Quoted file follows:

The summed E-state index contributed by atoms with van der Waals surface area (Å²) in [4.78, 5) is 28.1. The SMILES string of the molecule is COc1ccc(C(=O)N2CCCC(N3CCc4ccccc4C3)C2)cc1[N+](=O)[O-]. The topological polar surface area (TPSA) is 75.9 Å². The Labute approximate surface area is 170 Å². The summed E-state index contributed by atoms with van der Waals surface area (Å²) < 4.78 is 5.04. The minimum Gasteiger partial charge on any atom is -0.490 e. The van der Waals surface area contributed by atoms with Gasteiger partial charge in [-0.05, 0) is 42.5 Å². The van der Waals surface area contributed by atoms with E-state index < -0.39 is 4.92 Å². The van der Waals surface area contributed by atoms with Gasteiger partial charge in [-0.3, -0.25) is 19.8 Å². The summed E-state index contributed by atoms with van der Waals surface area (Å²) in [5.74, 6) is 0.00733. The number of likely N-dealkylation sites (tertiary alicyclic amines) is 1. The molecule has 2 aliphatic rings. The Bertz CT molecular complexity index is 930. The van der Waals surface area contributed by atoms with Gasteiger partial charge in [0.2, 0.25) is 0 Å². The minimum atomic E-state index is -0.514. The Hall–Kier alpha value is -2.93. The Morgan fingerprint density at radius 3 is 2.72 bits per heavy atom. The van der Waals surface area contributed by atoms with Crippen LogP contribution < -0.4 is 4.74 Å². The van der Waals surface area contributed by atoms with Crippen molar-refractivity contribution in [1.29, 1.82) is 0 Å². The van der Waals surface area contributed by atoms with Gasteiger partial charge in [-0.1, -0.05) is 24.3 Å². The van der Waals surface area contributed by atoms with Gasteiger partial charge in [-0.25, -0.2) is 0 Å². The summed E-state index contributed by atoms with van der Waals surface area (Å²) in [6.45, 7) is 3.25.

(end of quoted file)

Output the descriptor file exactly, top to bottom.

The summed E-state index contributed by atoms with van der Waals surface area (Å²) in [4.78, 5) is 28.1. The SMILES string of the molecule is COc1ccc(C(=O)N2CCCC(N3CCc4ccccc4C3)C2)cc1[N+](=O)[O-]. The topological polar surface area (TPSA) is 75.9 Å². The Labute approximate surface area is 170 Å². The summed E-state index contributed by atoms with van der Waals surface area (Å²) < 4.78 is 5.04. The minimum Gasteiger partial charge on any atom is -0.490 e. The van der Waals surface area contributed by atoms with Gasteiger partial charge in [-0.05, 0) is 42.5 Å². The van der Waals surface area contributed by atoms with E-state index < -0.39 is 4.92 Å². The van der Waals surface area contributed by atoms with Gasteiger partial charge in [-0.3, -0.25) is 19.8 Å². The summed E-state index contributed by atoms with van der Waals surface area (Å²) in [5.74, 6) is 0.00733. The number of likely N-dealkylation sites (tertiary alicyclic amines) is 1. The molecule has 2 aliphatic rings. The Bertz CT molecular complexity index is 930. The van der Waals surface area contributed by atoms with Gasteiger partial charge in [0.2, 0.25) is 0 Å². The minimum atomic E-state index is -0.514. The Hall–Kier alpha value is -2.93. The Morgan fingerprint density at radius 3 is 2.72 bits per heavy atom. The van der Waals surface area contributed by atoms with Crippen LogP contribution < -0.4 is 4.74 Å². The van der Waals surface area contributed by atoms with Crippen molar-refractivity contribution in [1.29, 1.82) is 0 Å². The van der Waals surface area contributed by atoms with Gasteiger partial charge in [-0.1, -0.05) is 24.3 Å². The van der Waals surface area contributed by atoms with Gasteiger partial charge in [-0.25, -0.2) is 0 Å². The summed E-state index contributed by atoms with van der Waals surface area (Å²) in [6.45, 7) is 3.25.